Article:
Esther Perel, renowned couples therapist, is starting a podcast about work

Esther Perel, the much-admired couples counselor, turns her attention to work.
Esther Perel, the much-admired couples counselor, turns her attention to work.
Image: AP Photo/Carolyn Kaster
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Esther Perel, the couples therapist, author, and Ted Talk favorite, has an unmatched ability to distill her observations about relationships into principles and axioms.

The Belgian-born, Israeli- and US-trained psychotherapist, who has made the US her home, doesn’t just expose our toxic habits and unexamined motives within intimate relationships, she gives us truth that we can sit with, one that just might rearrange our interactions with loved ones—not to mention links you can send to friends in need. One of my favorites is this one, from the Scandinavian talk show Skavlan, in which she explained how everything that masquerades as the cause of arguments can be boiled down to one of three themes: power and control; closeness and care; respect and recognition.

It was inevitable that her fans would notice how what Perel says about your big issues in relationships also applies to work, that other dimension of our lives that takes up much of our time and emotional energy. Quartz reporter Cassie Werber once wrote on how Perel’s basic thesis about longtime marriages is also true of the way the best companies work: You need to keep the sense of risk and anxiety native to courtship alive, while maintaining stabilizing rituals. Career coach Melody Wilding has invoked Perel on communication styles to warn of the ways that contempt for your peers, boss, or job can become poisonous.

As of next week, however, we may not require Perel interpreters for the work world, because the therapist herself is launching a podcast on the topic. Just as she has done with her Audible podcast on couples therapy,  Where Should We Begin?, she will invite listeners into real sessions with people speaking honestly about their jobs, fraught relationships with colleagues, fears of rejection, and professional aspirations. “This show is not about the workplace. It’s a show about the people who work in that place,” she says in a trailer for the new podcast, How’s Work?, which premieres Tuesday, Nov. 5, on Spotify.

How’s Work? promises to be a fresh, more intense offering in an expanding category of life-at-work advice, which currently features long standing successes like Alison Green’s Ask a Manager blog alongside newer arrivals, like the Work Friend column in the New York Times and LinkedIn’s Hello Monday podcast. Maybe it’s the tight labor market that’s driving our appetite for work-themed writing and deeper insights. More likely, it’s what Perel believes: We’re asking for more out of work than ever before.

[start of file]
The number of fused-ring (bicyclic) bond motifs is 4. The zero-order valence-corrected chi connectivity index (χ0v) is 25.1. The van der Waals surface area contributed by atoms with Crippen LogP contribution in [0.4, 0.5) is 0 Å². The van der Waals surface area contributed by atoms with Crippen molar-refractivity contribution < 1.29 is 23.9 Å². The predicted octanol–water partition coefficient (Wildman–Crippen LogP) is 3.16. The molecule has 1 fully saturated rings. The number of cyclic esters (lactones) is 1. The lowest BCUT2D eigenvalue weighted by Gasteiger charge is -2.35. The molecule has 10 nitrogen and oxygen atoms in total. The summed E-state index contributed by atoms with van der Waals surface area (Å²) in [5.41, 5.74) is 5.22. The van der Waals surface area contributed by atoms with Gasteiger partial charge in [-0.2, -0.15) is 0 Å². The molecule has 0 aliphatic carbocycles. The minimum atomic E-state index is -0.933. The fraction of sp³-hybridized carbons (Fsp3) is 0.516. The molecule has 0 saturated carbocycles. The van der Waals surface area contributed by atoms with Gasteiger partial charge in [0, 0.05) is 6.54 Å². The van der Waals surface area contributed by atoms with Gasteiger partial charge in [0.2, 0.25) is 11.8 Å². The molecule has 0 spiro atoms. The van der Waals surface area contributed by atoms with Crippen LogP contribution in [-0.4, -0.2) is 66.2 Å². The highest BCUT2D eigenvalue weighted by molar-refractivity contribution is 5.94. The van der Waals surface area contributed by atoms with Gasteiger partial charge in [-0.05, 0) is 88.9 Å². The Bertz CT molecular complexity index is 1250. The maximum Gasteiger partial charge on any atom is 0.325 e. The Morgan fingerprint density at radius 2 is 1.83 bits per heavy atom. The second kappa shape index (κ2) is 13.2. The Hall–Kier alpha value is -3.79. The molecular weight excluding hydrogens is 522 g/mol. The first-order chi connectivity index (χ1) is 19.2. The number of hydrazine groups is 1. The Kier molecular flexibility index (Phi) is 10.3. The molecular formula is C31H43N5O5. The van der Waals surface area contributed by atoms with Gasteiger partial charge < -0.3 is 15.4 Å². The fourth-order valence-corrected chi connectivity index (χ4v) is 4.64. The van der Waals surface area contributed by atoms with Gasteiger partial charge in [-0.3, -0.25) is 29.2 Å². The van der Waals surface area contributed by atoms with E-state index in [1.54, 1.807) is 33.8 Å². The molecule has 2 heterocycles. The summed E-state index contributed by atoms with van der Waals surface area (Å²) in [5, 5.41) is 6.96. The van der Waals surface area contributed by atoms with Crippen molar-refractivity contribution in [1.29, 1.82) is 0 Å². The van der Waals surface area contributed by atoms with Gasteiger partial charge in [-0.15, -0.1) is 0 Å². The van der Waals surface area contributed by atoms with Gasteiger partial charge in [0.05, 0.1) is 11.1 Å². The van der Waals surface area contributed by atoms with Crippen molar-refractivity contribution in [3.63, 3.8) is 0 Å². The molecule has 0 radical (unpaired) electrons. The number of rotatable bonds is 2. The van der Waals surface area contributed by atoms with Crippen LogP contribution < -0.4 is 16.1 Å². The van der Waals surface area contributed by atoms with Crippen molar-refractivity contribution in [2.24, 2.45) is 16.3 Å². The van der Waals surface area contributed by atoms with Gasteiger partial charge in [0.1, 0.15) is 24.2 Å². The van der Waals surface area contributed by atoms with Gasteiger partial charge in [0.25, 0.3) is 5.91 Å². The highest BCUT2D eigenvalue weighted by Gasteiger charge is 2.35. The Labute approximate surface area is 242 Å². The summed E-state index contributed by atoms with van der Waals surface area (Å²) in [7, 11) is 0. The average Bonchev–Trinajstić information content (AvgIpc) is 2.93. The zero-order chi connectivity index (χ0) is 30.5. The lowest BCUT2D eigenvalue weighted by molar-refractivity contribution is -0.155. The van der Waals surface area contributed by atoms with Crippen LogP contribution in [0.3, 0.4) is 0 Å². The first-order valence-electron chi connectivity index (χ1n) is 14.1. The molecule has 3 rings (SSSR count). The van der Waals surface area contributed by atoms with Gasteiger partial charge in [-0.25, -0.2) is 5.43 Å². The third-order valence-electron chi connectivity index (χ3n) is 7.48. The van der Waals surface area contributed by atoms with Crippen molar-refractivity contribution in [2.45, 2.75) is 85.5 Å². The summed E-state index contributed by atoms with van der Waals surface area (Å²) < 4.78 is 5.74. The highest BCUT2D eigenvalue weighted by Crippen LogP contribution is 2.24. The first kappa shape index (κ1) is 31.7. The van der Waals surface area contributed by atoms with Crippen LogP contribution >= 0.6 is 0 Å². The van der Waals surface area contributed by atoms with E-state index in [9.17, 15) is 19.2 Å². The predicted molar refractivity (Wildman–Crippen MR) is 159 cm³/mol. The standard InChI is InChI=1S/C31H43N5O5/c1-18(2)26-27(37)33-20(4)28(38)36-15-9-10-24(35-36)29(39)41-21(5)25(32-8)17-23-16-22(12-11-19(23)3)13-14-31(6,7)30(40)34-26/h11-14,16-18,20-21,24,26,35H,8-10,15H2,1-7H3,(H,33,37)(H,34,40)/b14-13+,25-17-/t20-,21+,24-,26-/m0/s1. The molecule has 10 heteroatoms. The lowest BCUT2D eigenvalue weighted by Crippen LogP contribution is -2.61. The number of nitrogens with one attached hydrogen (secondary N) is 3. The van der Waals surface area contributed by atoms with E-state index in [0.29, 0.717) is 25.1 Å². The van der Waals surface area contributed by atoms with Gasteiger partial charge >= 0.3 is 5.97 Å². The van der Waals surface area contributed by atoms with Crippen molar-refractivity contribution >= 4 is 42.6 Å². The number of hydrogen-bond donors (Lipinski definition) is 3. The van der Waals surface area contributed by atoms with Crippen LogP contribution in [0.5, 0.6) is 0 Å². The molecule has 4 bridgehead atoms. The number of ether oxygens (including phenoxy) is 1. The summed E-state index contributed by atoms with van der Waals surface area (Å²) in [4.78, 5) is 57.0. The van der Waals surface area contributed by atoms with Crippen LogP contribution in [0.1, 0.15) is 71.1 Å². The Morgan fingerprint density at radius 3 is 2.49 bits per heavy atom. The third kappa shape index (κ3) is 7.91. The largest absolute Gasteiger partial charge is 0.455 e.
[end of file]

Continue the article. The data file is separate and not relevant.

“We have become more secularized, we have become more individualistic. We have loosened our ties to the traditional institutions, geographies, families,” she said as a guest recently on a podcast from The Cut. Work and home, she continued, are now “the two hubs where we go to experience connection, community and belonging and meaning, what used to be much more of a part of our larger structures in our religious life.”

That episode is the perfect sneak peek into what we can expect from Perel on her own new show. During the interview on The Cut’s podcast, host Molly Fischer talks about her feelings watching several colleagues quit their jobs and move on to other projects and how the departures have been “freaking her out.”

“The first question you probably have is, is there something that they’re seeing that I’m not seeing? Are they more courageous than me? You know, are they more adventurous than me?” says Perel.

When the conversation moves on to fears about the resiliency of friendships, Perel is incisive: “I mean, I hear people all the time telling me that they left and there’s very little contact with some people that they were very close to and they realized that it was circumstantial. It’s painful for many people, the sense that ‘I thought we were really close, but in fact the context created a closeness for us, and if we don’t go out and make this deliberately an important relationship, there will not be one.’”

And when Fischer says she has a morbid curiosity about what’s making other people unhappy enough to quit, Perel interrupts: “No, you actually don’t. That’s not your real question. I actually think that your real question is to wonder why is it that you have stayed six years in the same place…You want to understand you.”

At one point, Perel asks a string of questions that can surface when a peer who is also a friend leaves a job, including: “Is it that I care more about you than you care about me, if you can leave so easily? Is it as hard for you to leave me as it is hard for me to see you go?

“If I put these sentences like that, you don’t know if I’m talking about a lover or a co-worker,” she adds.

It’s hard to capture in writing Perel’s knack for speaking plainly, but empathetically, with what the New York Times once called a “French-sounding accent that implicitly seems to bolster her authority.” At Quartz at Work, we’re already so intrigued that we may need to book a couple of sessions.